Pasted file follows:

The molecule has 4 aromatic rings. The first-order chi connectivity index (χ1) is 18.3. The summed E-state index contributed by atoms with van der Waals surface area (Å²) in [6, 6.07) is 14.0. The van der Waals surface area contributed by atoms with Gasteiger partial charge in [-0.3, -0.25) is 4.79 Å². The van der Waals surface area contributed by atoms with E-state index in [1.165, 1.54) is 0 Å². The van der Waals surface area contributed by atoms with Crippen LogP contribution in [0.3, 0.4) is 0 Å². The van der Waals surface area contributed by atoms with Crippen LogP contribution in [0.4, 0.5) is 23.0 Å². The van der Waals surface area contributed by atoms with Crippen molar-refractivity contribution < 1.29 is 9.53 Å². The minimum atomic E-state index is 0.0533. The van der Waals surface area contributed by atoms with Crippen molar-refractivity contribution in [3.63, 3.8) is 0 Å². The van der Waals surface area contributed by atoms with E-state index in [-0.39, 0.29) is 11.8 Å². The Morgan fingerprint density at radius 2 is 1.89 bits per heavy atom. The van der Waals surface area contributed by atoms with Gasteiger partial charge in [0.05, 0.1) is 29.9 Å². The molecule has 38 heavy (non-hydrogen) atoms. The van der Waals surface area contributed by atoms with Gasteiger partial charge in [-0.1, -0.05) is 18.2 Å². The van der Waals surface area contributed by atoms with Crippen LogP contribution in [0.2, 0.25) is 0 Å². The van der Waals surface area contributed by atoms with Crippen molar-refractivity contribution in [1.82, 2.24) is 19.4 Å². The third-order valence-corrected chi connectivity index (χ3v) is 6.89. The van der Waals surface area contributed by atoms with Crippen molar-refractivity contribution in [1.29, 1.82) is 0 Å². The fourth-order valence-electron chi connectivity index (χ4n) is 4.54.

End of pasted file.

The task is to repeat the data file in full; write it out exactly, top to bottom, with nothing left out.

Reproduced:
The molecule has 4 aromatic rings. The first-order chi connectivity index (χ1) is 18.3. The summed E-state index contributed by atoms with van der Waals surface area (Å²) in [6, 6.07) is 14.0. The van der Waals surface area contributed by atoms with Gasteiger partial charge in [-0.3, -0.25) is 4.79 Å². The van der Waals surface area contributed by atoms with E-state index in [1.165, 1.54) is 0 Å². The van der Waals surface area contributed by atoms with Crippen LogP contribution in [0.3, 0.4) is 0 Å². The van der Waals surface area contributed by atoms with Crippen LogP contribution in [0.4, 0.5) is 23.0 Å². The van der Waals surface area contributed by atoms with Crippen molar-refractivity contribution < 1.29 is 9.53 Å². The minimum atomic E-state index is 0.0533. The van der Waals surface area contributed by atoms with Crippen molar-refractivity contribution in [3.63, 3.8) is 0 Å². The van der Waals surface area contributed by atoms with E-state index in [-0.39, 0.29) is 11.8 Å². The Morgan fingerprint density at radius 2 is 1.89 bits per heavy atom. The van der Waals surface area contributed by atoms with Gasteiger partial charge in [0.05, 0.1) is 29.9 Å². The molecule has 38 heavy (non-hydrogen) atoms. The van der Waals surface area contributed by atoms with Gasteiger partial charge in [-0.1, -0.05) is 18.2 Å². The van der Waals surface area contributed by atoms with Crippen LogP contribution in [0.2, 0.25) is 0 Å². The van der Waals surface area contributed by atoms with Crippen molar-refractivity contribution in [1.82, 2.24) is 19.4 Å². The third-order valence-corrected chi connectivity index (χ3v) is 6.89. The van der Waals surface area contributed by atoms with Crippen molar-refractivity contribution in [1.29, 1.82) is 0 Å². The fourth-order valence-electron chi connectivity index (χ4n) is 4.54.